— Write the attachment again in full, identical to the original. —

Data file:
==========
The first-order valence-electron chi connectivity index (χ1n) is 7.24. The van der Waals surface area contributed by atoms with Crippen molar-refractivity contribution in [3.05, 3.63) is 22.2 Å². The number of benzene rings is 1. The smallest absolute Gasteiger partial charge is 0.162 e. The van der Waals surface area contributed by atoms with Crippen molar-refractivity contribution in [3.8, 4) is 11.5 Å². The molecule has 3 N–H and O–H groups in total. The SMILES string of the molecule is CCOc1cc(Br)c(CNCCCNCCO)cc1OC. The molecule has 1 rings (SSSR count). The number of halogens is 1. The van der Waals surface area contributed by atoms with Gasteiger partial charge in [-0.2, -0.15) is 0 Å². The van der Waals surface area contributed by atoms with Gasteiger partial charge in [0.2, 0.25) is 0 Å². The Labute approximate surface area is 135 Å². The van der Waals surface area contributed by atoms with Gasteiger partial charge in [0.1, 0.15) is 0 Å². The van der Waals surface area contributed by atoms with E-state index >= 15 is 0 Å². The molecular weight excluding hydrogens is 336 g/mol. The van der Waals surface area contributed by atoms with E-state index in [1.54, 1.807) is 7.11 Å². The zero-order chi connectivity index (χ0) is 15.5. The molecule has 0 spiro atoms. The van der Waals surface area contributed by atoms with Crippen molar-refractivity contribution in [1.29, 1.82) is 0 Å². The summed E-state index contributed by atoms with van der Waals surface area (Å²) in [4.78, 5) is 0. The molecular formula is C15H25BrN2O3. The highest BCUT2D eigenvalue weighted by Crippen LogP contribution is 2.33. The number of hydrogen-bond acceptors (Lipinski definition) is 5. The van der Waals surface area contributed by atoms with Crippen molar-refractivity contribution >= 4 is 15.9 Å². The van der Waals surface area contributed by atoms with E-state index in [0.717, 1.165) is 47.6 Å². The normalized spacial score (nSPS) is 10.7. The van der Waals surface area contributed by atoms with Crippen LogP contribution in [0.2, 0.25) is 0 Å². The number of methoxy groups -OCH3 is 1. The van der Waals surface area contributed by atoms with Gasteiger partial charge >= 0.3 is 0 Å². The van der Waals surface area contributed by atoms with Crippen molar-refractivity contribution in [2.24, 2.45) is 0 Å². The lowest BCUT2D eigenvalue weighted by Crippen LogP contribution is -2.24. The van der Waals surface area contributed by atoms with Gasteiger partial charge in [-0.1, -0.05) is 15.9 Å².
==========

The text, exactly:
The first-order valence-electron chi connectivity index (χ1n) is 7.24. The van der Waals surface area contributed by atoms with Crippen molar-refractivity contribution in [3.05, 3.63) is 22.2 Å². The number of benzene rings is 1. The smallest absolute Gasteiger partial charge is 0.162 e. The van der Waals surface area contributed by atoms with Crippen molar-refractivity contribution in [3.8, 4) is 11.5 Å². The molecule has 3 N–H and O–H groups in total. The SMILES string of the molecule is CCOc1cc(Br)c(CNCCCNCCO)cc1OC. The molecule has 1 rings (SSSR count). The number of halogens is 1. The van der Waals surface area contributed by atoms with Gasteiger partial charge in [-0.2, -0.15) is 0 Å². The van der Waals surface area contributed by atoms with Gasteiger partial charge in [0.2, 0.25) is 0 Å². The Labute approximate surface area is 135 Å². The van der Waals surface area contributed by atoms with Gasteiger partial charge in [0.1, 0.15) is 0 Å². The van der Waals surface area contributed by atoms with E-state index >= 15 is 0 Å². The molecular weight excluding hydrogens is 336 g/mol. The van der Waals surface area contributed by atoms with E-state index in [1.54, 1.807) is 7.11 Å². The zero-order chi connectivity index (χ0) is 15.5. The molecule has 0 spiro atoms. The van der Waals surface area contributed by atoms with Crippen molar-refractivity contribution in [1.29, 1.82) is 0 Å². The summed E-state index contributed by atoms with van der Waals surface area (Å²) in [4.78, 5) is 0. The molecular formula is C15H25BrN2O3. The highest BCUT2D eigenvalue weighted by Crippen LogP contribution is 2.33. The number of hydrogen-bond acceptors (Lipinski definition) is 5. The van der Waals surface area contributed by atoms with Crippen molar-refractivity contribution >= 4 is 15.9 Å². The van der Waals surface area contributed by atoms with E-state index in [0.717, 1.165) is 47.6 Å². The normalized spacial score (nSPS) is 10.7. The van der Waals surface area contributed by atoms with Crippen LogP contribution in [0.2, 0.25) is 0 Å². The number of methoxy groups -OCH3 is 1. The van der Waals surface area contributed by atoms with Gasteiger partial charge >= 0.3 is 0 Å². The van der Waals surface area contributed by atoms with Crippen molar-refractivity contribution in [2.24, 2.45) is 0 Å². The lowest BCUT2D eigenvalue weighted by Crippen LogP contribution is -2.24. The van der Waals surface area contributed by atoms with Gasteiger partial charge in [-0.1, -0.05) is 15.9 Å².